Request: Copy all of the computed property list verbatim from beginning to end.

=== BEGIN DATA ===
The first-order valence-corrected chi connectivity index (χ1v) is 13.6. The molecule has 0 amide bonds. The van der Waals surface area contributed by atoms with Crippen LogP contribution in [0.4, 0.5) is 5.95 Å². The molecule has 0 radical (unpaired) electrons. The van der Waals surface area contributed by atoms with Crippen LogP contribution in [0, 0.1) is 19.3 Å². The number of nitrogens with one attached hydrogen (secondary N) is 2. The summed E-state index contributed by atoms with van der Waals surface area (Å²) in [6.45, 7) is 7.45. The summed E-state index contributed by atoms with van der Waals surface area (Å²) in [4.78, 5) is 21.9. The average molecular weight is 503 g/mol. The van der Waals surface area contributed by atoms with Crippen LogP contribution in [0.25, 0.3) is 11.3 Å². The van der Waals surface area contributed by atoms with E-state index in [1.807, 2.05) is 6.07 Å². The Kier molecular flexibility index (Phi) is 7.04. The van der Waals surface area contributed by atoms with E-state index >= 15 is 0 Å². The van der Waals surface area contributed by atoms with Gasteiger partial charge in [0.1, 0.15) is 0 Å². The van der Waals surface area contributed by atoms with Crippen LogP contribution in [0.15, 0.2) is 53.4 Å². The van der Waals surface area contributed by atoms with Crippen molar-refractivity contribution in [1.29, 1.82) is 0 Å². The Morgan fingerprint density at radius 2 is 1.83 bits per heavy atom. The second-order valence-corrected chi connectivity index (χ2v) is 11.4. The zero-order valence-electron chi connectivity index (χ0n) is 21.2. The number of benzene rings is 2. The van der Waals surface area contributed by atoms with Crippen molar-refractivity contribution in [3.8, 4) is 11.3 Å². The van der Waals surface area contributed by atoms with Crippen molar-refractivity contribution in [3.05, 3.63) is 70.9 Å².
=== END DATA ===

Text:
The first-order valence-corrected chi connectivity index (χ1v) is 13.6. The molecule has 0 amide bonds. The van der Waals surface area contributed by atoms with Crippen LogP contribution in [0.4, 0.5) is 5.95 Å². The molecule has 0 radical (unpaired) electrons. The van der Waals surface area contributed by atoms with Crippen LogP contribution in [0, 0.1) is 19.3 Å². The number of nitrogens with one attached hydrogen (secondary N) is 2. The summed E-state index contributed by atoms with van der Waals surface area (Å²) in [6.45, 7) is 7.45. The summed E-state index contributed by atoms with van der Waals surface area (Å²) in [4.78, 5) is 21.9. The average molecular weight is 503 g/mol. The van der Waals surface area contributed by atoms with Crippen LogP contribution in [0.25, 0.3) is 11.3 Å². The van der Waals surface area contributed by atoms with E-state index in [1.807, 2.05) is 6.07 Å². The Kier molecular flexibility index (Phi) is 7.04. The van der Waals surface area contributed by atoms with E-state index >= 15 is 0 Å². The van der Waals surface area contributed by atoms with Gasteiger partial charge in [0.1, 0.15) is 0 Å². The van der Waals surface area contributed by atoms with Crippen LogP contribution in [0.15, 0.2) is 53.4 Å². The van der Waals surface area contributed by atoms with Crippen molar-refractivity contribution in [1.29, 1.82) is 0 Å². The Morgan fingerprint density at radius 2 is 1.83 bits per heavy atom. The second-order valence-corrected chi connectivity index (χ2v) is 11.4. The zero-order valence-electron chi connectivity index (χ0n) is 21.2. The number of benzene rings is 2. The van der Waals surface area contributed by atoms with Crippen molar-refractivity contribution in [3.8, 4) is 11.3 Å². The van der Waals surface area contributed by atoms with Crippen molar-refractivity contribution in [3.05, 3.63) is 70.9 Å².